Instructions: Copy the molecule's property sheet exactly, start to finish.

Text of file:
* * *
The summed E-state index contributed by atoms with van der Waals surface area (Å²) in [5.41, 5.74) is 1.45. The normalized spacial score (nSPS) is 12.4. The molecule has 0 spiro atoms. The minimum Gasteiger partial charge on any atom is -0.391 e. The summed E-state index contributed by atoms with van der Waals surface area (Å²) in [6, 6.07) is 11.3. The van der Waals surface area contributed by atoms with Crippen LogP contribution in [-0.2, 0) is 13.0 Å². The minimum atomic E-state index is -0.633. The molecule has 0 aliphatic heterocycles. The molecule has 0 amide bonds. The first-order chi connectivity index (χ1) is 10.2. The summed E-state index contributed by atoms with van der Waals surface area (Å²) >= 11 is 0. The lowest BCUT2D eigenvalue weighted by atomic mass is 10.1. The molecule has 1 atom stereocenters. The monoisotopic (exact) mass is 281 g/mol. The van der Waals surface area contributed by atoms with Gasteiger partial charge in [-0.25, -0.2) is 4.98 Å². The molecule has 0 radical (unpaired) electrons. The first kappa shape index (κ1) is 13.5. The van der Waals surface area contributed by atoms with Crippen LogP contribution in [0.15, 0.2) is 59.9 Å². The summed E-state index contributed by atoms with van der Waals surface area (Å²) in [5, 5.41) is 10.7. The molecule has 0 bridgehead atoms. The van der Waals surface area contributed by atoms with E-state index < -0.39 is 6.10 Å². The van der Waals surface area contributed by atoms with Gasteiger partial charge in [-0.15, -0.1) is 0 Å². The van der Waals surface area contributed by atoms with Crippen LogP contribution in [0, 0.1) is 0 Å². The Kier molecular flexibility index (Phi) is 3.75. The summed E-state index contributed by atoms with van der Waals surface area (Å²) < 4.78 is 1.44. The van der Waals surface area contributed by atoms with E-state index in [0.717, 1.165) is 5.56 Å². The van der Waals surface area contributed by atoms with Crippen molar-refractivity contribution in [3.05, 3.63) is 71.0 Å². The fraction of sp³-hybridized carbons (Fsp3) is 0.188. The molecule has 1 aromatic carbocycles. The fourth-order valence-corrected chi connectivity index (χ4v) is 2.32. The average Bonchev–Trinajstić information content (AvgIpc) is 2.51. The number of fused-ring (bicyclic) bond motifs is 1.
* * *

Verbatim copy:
The summed E-state index contributed by atoms with van der Waals surface area (Å²) in [5.41, 5.74) is 1.45. The normalized spacial score (nSPS) is 12.4. The molecule has 0 spiro atoms. The minimum Gasteiger partial charge on any atom is -0.391 e. The summed E-state index contributed by atoms with van der Waals surface area (Å²) in [6, 6.07) is 11.3. The van der Waals surface area contributed by atoms with Crippen LogP contribution in [-0.2, 0) is 13.0 Å². The minimum atomic E-state index is -0.633. The molecule has 0 aliphatic heterocycles. The molecule has 0 amide bonds. The first-order chi connectivity index (χ1) is 10.2. The summed E-state index contributed by atoms with van der Waals surface area (Å²) >= 11 is 0. The lowest BCUT2D eigenvalue weighted by atomic mass is 10.1. The molecule has 1 atom stereocenters. The monoisotopic (exact) mass is 281 g/mol. The van der Waals surface area contributed by atoms with Gasteiger partial charge in [-0.25, -0.2) is 4.98 Å². The molecule has 0 radical (unpaired) electrons. The first kappa shape index (κ1) is 13.5. The van der Waals surface area contributed by atoms with Crippen LogP contribution in [0.15, 0.2) is 59.9 Å². The summed E-state index contributed by atoms with van der Waals surface area (Å²) in [5, 5.41) is 10.7. The molecule has 0 bridgehead atoms. The van der Waals surface area contributed by atoms with E-state index < -0.39 is 6.10 Å². The van der Waals surface area contributed by atoms with Gasteiger partial charge in [-0.15, -0.1) is 0 Å². The van der Waals surface area contributed by atoms with Crippen LogP contribution in [0, 0.1) is 0 Å². The Kier molecular flexibility index (Phi) is 3.75. The summed E-state index contributed by atoms with van der Waals surface area (Å²) < 4.78 is 1.44. The van der Waals surface area contributed by atoms with E-state index in [0.717, 1.165) is 5.56 Å². The van der Waals surface area contributed by atoms with Crippen molar-refractivity contribution in [3.05, 3.63) is 71.0 Å². The fraction of sp³-hybridized carbons (Fsp3) is 0.188. The molecule has 1 aromatic carbocycles. The fourth-order valence-corrected chi connectivity index (χ4v) is 2.32. The average Bonchev–Trinajstić information content (AvgIpc) is 2.51. The number of fused-ring (bicyclic) bond motifs is 1.